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"We only use secondary antibodies from Jackson ImmunoResearch whenever possible! Customer service is also excellent and the price point for their products is very competitive."
Elizabeth Soberg, University of Washington
20th Jun - Life Science Exhibits, Longwood Med Ctr/Dana Farber Cancer Inst - Boston, MA
21st Jun - Life Science Exhibits, Biogen Idec/MIT/Novartis/Whitehead Inst - Cambridge, MA
18th Jul - Life Science Exhibits, Univ Missouri - Columbia, MO
Jackson ImmunoResearch produces the largest diversity of species-specific secondary antibody conjugates for use in Western blotting. JIR offers antibodies and streptavidin conjugated with horseradish peroxidase (HRP), alkaline phosphatase, and Biotin-SP for use in traditional blots developed with chromogenic or chemiluminescent (ECL) substrates. In addition, secondaries conjugated with fluorescent dyes, including far-red and infrared-emitting dyes, are available for multicolor imaging in modern readers.
Jackson ImmunoResearch also offers affinity-purified anti-horseradish peroxidase which may be used to detect HRP or to enhance signal by binding to HRP-conjugated molecules. Conjugated anti-HRP may be used to convert an HRP conjugate into a different signal.
Western blotting is an analytical technique used to detect specific proteins or peptides in biological samples or solutions containing complex mixtures. Initially, linearized proteins are separated by gel electrophoresis to resolve them by size. They are then transferred onto a membrane such as nitrocellulose or polyvinylidene difluoride (PVDF) which immobilizes the protein. Subsequently, the membrane is probed with a primary antibody directed against the specific protein of interest. A secondary antibody conjugated to a reporter molecule is then used to identify the analyte using colorimetric, chemiluminescent or fluorescent detection.
Reporter enzyme conjugates alkaline phosphatase (AP) and horseradish peroxidase (HRP) can be used for colorimetric detection. The conjugated reporter enzyme catalyzes the conversion of the chromogenic substrate to a colored precipitate, visualized directly on the blotting membrane. Colorimetric detection can offer quick and easily obtained results without the need for expensive detectors or extensive optimization.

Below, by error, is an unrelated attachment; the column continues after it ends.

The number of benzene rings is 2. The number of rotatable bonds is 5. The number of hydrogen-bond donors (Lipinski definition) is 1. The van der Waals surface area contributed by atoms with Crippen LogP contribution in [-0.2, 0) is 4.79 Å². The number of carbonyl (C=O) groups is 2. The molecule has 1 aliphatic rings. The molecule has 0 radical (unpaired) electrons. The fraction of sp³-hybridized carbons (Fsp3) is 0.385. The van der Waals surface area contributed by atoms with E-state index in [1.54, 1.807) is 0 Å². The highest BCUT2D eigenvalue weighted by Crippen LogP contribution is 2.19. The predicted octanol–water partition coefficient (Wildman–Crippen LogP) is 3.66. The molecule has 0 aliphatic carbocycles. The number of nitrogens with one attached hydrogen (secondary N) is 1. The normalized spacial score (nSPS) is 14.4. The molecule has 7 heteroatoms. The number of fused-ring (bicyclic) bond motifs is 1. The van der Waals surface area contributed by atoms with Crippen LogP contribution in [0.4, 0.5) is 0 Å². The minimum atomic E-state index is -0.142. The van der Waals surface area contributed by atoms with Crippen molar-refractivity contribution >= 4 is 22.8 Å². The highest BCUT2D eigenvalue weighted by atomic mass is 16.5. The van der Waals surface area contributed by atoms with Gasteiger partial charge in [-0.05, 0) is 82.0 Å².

Enzyme-linked conjugates can also be used for chemiluminescent signal detection. HRP conjugates produce signal by oxidizing a chemiluminescent substrate (luminol) to a form which emits light. AP conjugates produce signal when the enzyme dephosphorylates a specific substrate (e.g. 1,2-dioxetane) to a light emitting product. The signal can then be captured by exposing photographic film to the membrane or using a cooled charge-coupled device (CCD) camera. Chemiluminescent detection offers excellent sensitivity, however quantification and probing for multiple targets can be limited, and development may require refinement to optimize signal capture.
Fluorescent detection uses a fluorescent dye conjugate to visualize antigen on the membrane. Light at a wavelength specific to the dye’s spectral characteristic is absorbed, exciting the dye’s electrons to a higher electronic state, and as they return to their ground state they emit photons at the emission wavelength characteristic to the fluorophore. The light emitted is detected by a digital imager fitted with appropriate filters. Fluorescent Western blotting allows for quantitative analysis and multiplex probing without the need for stripping and reblotting. Jackson ImmunoResearch offers a range of fluorescent dyes covering the spectrum.
The 3 detection methods for Western blot: (A) Colorimetric, (B) Chemiluminescent, and (C) Fluorescent; A. The reporter enzyme conjugate catalyzes the conversion of a chromogenic substrate to a colored insoluble precipitate, visible by eye on the blotting membrane. B. The reporter enzyme conjugate catalyzes a reaction which converts the chemiluminescent substrate to a light emitting form, and the emitted light is detected by X-ray film or CCD camera. C. The reporter fluorescent dye is excited by its characteristic wavelength light, and resulting emitted light is captured by a digital imager.
Recommended dilution ranges for our conjugated secondaries are shown in the table below.
|HRP-Antibody||1:10K - 1:200K||1:5K - 1:100K|
|Alkaline Phosphatase-Antibody||1:5K - 1:50K||1:5K - 1:50K|
|Biotin-Antibody||1:20K - 1:400K||1:20K - 1:400K|
|HRP-Streptavidin||0.01 - 0.1 μg/mL||1 - 2 μg/mL|
|Alkaline Phosphatase-Streptavidin||0.1 - 1.0 μg/mL||1 - 2 μg/mL|
|PAP||1:5K - 1:100K||1:5K - 1:100K|
|Alexa Fluor® 680 and 790-Antibody||1:50K - 1:200K||1:50K - 1:200K|
Normal serum from the host species of the labeled antibody (5% v/v) is an excellent block, although 5% non-fat milk and 3% BSA are commonly used and may also be effective. Avoid milk or BSA when using a primary antibody derived from goat or sheep.
PBS/Tween 20 (0.05% v/v) or TBS/Tween, without carrier proteins, is recommended as the secondary antibody diluent. Especially when using anti-goat or -sheep secondaries, avoid using milk or BSA in the diluent buffer. Bovine IgG in the milk or BSA may interact with the antibody due to homologous epitopes of the related species